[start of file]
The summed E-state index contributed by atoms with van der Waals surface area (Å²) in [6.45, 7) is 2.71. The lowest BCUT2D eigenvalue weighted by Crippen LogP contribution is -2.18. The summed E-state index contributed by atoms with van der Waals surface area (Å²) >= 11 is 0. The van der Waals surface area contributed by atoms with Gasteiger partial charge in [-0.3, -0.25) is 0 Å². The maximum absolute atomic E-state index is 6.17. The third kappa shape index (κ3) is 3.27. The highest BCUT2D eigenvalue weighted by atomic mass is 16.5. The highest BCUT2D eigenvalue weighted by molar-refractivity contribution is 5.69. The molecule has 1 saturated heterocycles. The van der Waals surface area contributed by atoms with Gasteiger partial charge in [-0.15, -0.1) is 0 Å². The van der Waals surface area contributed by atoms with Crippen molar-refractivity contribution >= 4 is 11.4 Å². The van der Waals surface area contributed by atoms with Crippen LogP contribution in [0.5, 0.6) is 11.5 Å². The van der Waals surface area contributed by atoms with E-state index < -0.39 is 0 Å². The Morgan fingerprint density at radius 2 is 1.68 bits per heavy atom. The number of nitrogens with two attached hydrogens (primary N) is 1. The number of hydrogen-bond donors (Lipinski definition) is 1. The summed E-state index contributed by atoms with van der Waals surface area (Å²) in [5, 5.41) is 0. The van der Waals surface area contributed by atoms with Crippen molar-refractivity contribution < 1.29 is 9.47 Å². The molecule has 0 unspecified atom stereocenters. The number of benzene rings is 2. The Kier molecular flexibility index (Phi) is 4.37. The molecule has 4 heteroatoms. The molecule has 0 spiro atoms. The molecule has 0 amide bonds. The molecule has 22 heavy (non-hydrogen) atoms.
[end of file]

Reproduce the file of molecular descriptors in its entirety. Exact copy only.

The summed E-state index contributed by atoms with van der Waals surface area (Å²) in [6.45, 7) is 2.71. The lowest BCUT2D eigenvalue weighted by Crippen LogP contribution is -2.18. The summed E-state index contributed by atoms with van der Waals surface area (Å²) >= 11 is 0. The van der Waals surface area contributed by atoms with Gasteiger partial charge in [-0.3, -0.25) is 0 Å². The maximum absolute atomic E-state index is 6.17. The third kappa shape index (κ3) is 3.27. The highest BCUT2D eigenvalue weighted by atomic mass is 16.5. The highest BCUT2D eigenvalue weighted by molar-refractivity contribution is 5.69. The molecule has 1 saturated heterocycles. The van der Waals surface area contributed by atoms with Gasteiger partial charge in [-0.15, -0.1) is 0 Å². The van der Waals surface area contributed by atoms with Crippen molar-refractivity contribution >= 4 is 11.4 Å². The van der Waals surface area contributed by atoms with Crippen LogP contribution in [0.5, 0.6) is 11.5 Å². The van der Waals surface area contributed by atoms with E-state index < -0.39 is 0 Å². The Morgan fingerprint density at radius 2 is 1.68 bits per heavy atom. The number of nitrogens with two attached hydrogens (primary N) is 1. The number of hydrogen-bond donors (Lipinski definition) is 1. The summed E-state index contributed by atoms with van der Waals surface area (Å²) in [5, 5.41) is 0. The van der Waals surface area contributed by atoms with Crippen molar-refractivity contribution < 1.29 is 9.47 Å². The molecule has 0 unspecified atom stereocenters. The number of benzene rings is 2. The Kier molecular flexibility index (Phi) is 4.37. The molecule has 4 heteroatoms. The molecule has 0 spiro atoms. The molecule has 0 amide bonds. The molecule has 22 heavy (non-hydrogen) atoms.